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Abstract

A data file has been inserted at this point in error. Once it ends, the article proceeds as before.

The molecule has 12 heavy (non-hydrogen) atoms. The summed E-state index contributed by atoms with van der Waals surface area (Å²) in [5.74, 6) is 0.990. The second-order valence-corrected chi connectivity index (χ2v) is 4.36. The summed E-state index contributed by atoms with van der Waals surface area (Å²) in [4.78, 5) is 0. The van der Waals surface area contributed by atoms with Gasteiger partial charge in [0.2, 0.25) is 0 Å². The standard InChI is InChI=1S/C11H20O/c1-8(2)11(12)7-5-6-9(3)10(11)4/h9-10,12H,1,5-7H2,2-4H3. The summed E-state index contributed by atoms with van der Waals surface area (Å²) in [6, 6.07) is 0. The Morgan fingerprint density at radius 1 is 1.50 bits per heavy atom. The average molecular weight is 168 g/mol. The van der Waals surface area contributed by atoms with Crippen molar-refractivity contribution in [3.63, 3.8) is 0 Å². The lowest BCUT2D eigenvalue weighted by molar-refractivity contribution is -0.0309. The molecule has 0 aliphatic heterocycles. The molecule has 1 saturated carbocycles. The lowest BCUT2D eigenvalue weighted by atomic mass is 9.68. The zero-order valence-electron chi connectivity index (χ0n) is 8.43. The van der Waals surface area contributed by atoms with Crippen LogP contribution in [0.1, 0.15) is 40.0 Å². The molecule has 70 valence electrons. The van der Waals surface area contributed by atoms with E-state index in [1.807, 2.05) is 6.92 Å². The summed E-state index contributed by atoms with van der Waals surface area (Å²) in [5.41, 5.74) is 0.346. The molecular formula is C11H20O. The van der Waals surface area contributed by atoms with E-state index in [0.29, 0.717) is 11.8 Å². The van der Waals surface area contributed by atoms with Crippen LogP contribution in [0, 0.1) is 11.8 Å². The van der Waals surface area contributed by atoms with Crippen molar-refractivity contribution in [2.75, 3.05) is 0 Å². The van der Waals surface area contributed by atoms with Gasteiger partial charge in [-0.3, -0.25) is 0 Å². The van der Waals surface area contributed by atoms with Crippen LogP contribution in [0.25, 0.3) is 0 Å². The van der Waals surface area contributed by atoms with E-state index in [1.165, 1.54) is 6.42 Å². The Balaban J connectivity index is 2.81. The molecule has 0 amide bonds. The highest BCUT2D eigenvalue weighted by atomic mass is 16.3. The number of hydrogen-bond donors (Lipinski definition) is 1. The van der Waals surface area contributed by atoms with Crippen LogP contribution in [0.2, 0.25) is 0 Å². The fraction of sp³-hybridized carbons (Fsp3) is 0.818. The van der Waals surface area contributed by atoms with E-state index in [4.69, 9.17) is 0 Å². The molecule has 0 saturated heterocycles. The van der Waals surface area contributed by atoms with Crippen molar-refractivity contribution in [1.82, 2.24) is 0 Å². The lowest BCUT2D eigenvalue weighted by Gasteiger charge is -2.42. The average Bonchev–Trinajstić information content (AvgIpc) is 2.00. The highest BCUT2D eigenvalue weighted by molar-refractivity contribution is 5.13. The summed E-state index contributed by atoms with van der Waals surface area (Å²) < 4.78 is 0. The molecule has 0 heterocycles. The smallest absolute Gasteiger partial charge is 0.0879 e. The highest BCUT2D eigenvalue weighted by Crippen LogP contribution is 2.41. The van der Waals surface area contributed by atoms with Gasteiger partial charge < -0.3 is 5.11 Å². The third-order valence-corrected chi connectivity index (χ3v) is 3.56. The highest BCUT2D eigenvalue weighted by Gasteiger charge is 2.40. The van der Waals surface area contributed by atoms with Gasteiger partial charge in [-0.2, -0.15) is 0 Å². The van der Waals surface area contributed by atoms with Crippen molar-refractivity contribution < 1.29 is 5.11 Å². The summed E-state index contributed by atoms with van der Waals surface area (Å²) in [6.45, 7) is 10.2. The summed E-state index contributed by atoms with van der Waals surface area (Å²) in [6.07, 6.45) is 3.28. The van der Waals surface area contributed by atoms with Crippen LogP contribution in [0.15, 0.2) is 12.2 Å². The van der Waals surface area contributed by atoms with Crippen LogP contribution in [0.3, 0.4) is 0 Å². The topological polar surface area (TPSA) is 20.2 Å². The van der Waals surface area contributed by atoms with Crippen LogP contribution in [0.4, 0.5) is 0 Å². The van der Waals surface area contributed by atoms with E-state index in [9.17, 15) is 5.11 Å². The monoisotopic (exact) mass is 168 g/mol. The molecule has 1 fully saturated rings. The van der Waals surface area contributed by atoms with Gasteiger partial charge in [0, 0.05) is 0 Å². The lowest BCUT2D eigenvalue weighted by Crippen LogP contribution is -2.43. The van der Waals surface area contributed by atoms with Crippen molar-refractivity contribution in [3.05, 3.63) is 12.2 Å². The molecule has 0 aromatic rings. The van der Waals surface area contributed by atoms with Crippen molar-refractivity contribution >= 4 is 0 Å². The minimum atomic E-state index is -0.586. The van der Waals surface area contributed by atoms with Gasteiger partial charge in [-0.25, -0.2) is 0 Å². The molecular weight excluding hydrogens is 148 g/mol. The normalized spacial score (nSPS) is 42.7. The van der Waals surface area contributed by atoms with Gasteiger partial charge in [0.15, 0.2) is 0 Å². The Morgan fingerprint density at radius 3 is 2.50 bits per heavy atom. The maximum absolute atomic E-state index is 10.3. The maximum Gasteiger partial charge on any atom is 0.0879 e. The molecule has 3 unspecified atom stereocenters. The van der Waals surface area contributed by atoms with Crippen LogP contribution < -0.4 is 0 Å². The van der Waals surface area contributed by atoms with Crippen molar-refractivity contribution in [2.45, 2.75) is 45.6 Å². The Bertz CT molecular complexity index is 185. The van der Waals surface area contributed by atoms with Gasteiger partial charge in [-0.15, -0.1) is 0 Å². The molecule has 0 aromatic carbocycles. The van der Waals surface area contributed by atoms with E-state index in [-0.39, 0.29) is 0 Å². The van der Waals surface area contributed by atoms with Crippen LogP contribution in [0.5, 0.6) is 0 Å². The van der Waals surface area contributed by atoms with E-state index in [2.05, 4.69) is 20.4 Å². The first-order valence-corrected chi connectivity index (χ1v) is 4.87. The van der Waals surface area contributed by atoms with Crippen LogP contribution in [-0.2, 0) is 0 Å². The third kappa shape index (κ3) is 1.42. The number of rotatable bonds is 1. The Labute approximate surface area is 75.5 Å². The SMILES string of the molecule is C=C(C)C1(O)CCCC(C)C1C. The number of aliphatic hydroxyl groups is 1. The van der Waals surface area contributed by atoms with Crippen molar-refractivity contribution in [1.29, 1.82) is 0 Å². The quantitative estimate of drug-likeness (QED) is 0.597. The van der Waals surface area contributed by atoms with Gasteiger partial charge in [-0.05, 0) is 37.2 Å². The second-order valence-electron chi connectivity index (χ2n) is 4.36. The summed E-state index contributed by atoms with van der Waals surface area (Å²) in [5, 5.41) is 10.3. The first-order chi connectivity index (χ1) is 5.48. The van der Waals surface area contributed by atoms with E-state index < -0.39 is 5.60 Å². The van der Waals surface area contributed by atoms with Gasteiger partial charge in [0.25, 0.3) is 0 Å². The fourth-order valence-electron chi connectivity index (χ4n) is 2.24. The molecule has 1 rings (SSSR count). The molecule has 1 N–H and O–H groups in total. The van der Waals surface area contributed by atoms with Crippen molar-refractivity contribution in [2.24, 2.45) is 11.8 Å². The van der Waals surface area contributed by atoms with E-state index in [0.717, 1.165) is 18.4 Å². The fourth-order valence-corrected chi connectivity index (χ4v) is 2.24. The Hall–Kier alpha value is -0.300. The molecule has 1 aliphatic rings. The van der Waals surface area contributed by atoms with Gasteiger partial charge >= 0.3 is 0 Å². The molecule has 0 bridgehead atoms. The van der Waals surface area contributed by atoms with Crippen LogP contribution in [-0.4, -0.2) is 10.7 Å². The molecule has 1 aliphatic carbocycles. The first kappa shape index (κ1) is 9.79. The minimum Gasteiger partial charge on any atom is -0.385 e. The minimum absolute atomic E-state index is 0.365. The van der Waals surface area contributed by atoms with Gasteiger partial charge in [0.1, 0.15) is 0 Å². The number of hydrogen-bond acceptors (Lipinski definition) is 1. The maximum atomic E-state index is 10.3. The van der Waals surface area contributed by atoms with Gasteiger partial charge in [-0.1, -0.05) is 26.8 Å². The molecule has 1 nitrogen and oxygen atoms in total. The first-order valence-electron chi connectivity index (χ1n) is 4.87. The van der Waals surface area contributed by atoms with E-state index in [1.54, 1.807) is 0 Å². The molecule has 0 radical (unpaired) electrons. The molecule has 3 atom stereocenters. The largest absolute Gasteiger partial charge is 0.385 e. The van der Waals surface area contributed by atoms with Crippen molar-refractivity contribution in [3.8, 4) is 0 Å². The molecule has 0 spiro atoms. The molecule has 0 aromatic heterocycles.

This empirical study investigates features of interpreters’ use of repair strategies in Chinese-English consecutive interpreting. The data were collected from a consecutive interpreting experiment in which nine professional interpreters and nine interpreting trainees (all native speakers of Chinese with English as their B language) were invited to interpret an authentic speech from Chinese into English. A parallel bilingual corpus was built comprising transcripts of the speech and the interpreting output. All the repair strategies therein were coded for analysis. Follow-up interviews were conducted to elicit interpreters’ recall of their adoption of such strategies. Results show that in general, professional interpreters made significantly fewer repairs. Striking differences between the two groups were found in (a) trainees’ more frequent use of repetitions, restart repairs, as well as grammatical and lexical error repairs, which can be attributed to trainees’ lower proficiency in formulating ideas in English with proper lexical choices, correct collocations, and efficient syntactical structures; and (b) professionals’ more frequent use of synonym repairs, which are presented mainly in disguised forms and applied skillfully as buffer strategies. The pedagogical implications and possible extensions of the study are also discussed.

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